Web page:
There is a joking rule that a remake is usually worse than the original movie. There are exceptions to this rule, of course. For example, It (2017), Dredd (2012), Casino Royale (2006), and Scarface (1983) were much better than the original movies they were made after.
However, these exceptions only emphasize the rule: commonly, a remake is associated with attempts to raise profit on once-popular movie or franchise titles. Even if this is not the case, authors of remakes usually seem to lack the vision, inspirational sources, and ideas of those who created the originals. Thus, no matter how much money producers put into the creation of yet another remake, it is not guaranteed that it will outshine the source, or at least get close to its popularity and quality.
Here are some examples proving the latter.
The Grudge (2004)
The early and mid-2000s were a time when American cinematography got overwhelmed by the popularity of Japanese horror movies. Perhaps everyone can remember The Ring, Godzilla, Fistful of Dollars, Oldboy–these are only some Asian movies that were adapted for American audiences. In particular, American directors got fond of remaking Japanese horror movies. Some of these remakes were decent, while others failed at the box office. And even if not, remakes were still worse than the originals.
This statement is related, in particular, to The Grudge–a Hollywood remake of an already classic Ju-On, filmed by Takashi Shimizu in 2002. Surprisingly, the remake was also made by Shimizu, although the screenplay belonged to Stephen Susco this time. The need for a remake would be understood if it somehow adapted Japanese reality to the American way of living, or exploited some of the topics and fears typical for western people. However, The Grudge simply retells the story of the original movie, shifting the accents slightly, but changing nothing. The main character is now an American girl living in Japan, but that is perhaps the only difference. Apart from the bit “westernized” narrative, increased amount of jumpscares, and Grace Zabriskie in the beginning, there is nothing memorable about The Grudge.
Dark Water (2005)
Although the American version of the Japanese horror movie Honogurai Mizu no Soko kara (2002) stars the brilliant actress Jennifer Connelly, and was even created by the same people responsible for The Ring, there was nothing memorable about the remake. Mother and daughter, almost separated due to prolonged custody disputes, stop in an old apartment building, trying to recover from psychological hardships. As it was not enough, the mother starts noticing that their apartment gets haunted by some kind of supernatural force–as it turns out, she and her daughter attracted the attention of a dead girl’s wraith. Not only is the plot almost identical to the American version of The Ring, but it is also a rather weak movie in general. Alas.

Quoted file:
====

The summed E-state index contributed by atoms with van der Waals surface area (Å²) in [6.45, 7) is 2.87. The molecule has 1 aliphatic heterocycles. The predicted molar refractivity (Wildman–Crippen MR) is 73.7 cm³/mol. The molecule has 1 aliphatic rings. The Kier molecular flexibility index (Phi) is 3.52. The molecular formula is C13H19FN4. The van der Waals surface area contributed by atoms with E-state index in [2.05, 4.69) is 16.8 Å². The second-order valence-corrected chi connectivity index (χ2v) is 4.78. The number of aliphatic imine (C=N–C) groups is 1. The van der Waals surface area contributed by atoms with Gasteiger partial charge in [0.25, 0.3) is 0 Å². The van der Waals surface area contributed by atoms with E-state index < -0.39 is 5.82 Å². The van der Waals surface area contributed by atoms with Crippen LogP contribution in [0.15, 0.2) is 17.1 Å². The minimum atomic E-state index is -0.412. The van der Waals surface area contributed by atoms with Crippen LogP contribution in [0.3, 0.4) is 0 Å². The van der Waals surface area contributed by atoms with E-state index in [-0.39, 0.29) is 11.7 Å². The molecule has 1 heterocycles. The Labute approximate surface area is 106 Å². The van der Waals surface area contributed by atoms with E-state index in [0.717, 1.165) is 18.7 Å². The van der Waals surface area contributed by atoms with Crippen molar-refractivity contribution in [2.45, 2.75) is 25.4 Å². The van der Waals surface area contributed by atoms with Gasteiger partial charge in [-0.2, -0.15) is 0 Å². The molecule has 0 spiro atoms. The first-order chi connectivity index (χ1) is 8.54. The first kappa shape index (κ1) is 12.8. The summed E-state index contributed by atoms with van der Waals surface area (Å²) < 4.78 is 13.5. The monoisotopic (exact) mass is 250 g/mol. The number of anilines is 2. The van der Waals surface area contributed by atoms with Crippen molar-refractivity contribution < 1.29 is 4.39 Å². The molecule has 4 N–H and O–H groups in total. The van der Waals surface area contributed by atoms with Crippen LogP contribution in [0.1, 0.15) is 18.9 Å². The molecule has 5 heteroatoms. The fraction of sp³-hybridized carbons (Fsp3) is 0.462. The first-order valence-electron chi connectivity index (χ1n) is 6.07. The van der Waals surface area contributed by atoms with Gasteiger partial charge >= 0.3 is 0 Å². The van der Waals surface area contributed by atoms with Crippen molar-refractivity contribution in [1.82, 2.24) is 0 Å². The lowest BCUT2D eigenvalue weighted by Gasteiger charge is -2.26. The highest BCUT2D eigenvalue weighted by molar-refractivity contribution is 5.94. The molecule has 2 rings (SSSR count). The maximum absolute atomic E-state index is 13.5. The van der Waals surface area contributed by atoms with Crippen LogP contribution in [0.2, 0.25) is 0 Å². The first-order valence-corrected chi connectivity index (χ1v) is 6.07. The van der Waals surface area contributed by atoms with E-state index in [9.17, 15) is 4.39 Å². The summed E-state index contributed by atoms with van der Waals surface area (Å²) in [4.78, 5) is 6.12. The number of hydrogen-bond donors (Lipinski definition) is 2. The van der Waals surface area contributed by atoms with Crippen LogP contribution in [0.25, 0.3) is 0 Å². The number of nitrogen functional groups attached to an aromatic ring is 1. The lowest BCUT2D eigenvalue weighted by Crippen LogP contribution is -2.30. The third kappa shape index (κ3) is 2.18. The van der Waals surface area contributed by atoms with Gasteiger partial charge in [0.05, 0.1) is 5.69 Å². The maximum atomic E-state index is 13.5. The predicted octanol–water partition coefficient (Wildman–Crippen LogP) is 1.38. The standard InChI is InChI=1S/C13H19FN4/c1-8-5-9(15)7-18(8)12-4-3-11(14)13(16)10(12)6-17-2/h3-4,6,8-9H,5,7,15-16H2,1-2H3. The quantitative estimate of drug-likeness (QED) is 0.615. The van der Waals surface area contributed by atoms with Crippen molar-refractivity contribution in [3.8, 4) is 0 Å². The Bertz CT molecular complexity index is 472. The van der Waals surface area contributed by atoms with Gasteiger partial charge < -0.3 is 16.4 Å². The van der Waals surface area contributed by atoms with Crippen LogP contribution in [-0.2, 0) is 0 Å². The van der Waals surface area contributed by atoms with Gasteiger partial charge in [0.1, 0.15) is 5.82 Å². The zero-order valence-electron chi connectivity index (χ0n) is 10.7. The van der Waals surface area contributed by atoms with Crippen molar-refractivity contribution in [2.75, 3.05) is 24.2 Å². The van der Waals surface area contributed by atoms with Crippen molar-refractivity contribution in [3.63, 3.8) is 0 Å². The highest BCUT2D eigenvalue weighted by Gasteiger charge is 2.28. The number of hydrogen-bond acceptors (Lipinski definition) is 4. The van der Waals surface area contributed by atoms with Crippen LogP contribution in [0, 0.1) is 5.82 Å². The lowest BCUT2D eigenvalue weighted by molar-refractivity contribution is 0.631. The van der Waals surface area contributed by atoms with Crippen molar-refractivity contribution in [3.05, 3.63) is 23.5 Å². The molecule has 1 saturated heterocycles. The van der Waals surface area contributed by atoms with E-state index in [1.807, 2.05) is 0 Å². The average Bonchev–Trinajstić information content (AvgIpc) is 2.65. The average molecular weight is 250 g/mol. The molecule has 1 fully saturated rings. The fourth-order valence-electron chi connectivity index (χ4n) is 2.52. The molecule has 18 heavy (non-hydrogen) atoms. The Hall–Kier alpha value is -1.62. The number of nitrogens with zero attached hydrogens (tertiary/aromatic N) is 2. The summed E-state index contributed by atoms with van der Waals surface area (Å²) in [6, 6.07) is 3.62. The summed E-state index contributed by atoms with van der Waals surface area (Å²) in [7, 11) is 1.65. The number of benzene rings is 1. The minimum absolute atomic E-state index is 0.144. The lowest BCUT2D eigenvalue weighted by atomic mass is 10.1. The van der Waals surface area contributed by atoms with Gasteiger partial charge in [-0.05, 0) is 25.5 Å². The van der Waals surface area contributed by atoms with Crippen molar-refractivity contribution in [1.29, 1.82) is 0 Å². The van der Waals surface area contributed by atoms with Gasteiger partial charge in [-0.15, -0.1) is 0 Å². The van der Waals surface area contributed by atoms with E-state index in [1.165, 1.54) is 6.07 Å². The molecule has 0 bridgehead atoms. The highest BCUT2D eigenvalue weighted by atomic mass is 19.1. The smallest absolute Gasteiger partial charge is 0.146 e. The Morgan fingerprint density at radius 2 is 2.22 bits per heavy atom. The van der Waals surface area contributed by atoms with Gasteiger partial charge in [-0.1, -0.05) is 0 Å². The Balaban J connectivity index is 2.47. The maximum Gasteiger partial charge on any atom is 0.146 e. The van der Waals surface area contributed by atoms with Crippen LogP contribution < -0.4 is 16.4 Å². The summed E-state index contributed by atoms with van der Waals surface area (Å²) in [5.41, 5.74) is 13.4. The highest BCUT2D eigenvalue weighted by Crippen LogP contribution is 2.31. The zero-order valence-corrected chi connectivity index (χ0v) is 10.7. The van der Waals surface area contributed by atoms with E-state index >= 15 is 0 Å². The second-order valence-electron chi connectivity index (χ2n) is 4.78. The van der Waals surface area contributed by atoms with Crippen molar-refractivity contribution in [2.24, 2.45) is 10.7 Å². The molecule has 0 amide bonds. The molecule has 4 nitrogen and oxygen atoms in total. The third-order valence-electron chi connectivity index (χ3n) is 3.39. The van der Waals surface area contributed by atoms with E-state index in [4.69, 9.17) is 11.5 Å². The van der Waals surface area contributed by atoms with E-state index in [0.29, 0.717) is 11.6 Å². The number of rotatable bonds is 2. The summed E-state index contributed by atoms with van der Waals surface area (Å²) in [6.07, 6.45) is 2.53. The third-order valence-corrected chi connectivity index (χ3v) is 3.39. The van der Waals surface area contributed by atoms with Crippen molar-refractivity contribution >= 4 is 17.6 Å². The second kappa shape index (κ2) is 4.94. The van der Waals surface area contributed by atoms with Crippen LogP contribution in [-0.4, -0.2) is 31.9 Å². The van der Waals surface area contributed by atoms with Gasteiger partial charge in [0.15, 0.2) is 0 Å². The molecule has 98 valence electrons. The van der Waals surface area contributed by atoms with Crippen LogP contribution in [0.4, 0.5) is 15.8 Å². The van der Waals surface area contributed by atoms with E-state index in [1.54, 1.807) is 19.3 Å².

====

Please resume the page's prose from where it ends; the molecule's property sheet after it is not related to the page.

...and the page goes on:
Two years after The Grudge, American director Jim Sonzero decided it would be a nice idea to remake the cult Japanese horror movie Kairo filmed by Kiyoshi Kurosawa. The result was so feeble that you would have to look up the plot in Wikipedia in about a week after watching Pulse just to remember what it was all about. The original picture revolved around the idea of loneliness, contemplated on the concept of death, and used horror and ghost stories only as a shell, containing a plot much deeper than one might assume when watching the American remake. The latter, unfortunately, turned a rich story into a standard Hollywood chewing gum about students fighting to stop evil from spreading.
The list of American remakes of Japanese horror movies can go on. There were many attempts to adapt them for western audiences, but perhaps it is a task that is impossible to accomplish. Obvious differences in mentality cause differences in perception: what is scary for an American might be something trivial for the Japanese, and vice versa. Adding elements that would be comprehensible for American viewers often kills the atmosphere of an original, turning a remake into a pale copy of a source movie. Perhaps, someday there will be a worthwhile American horror movie based on a Japanese source, but this has not happened yet.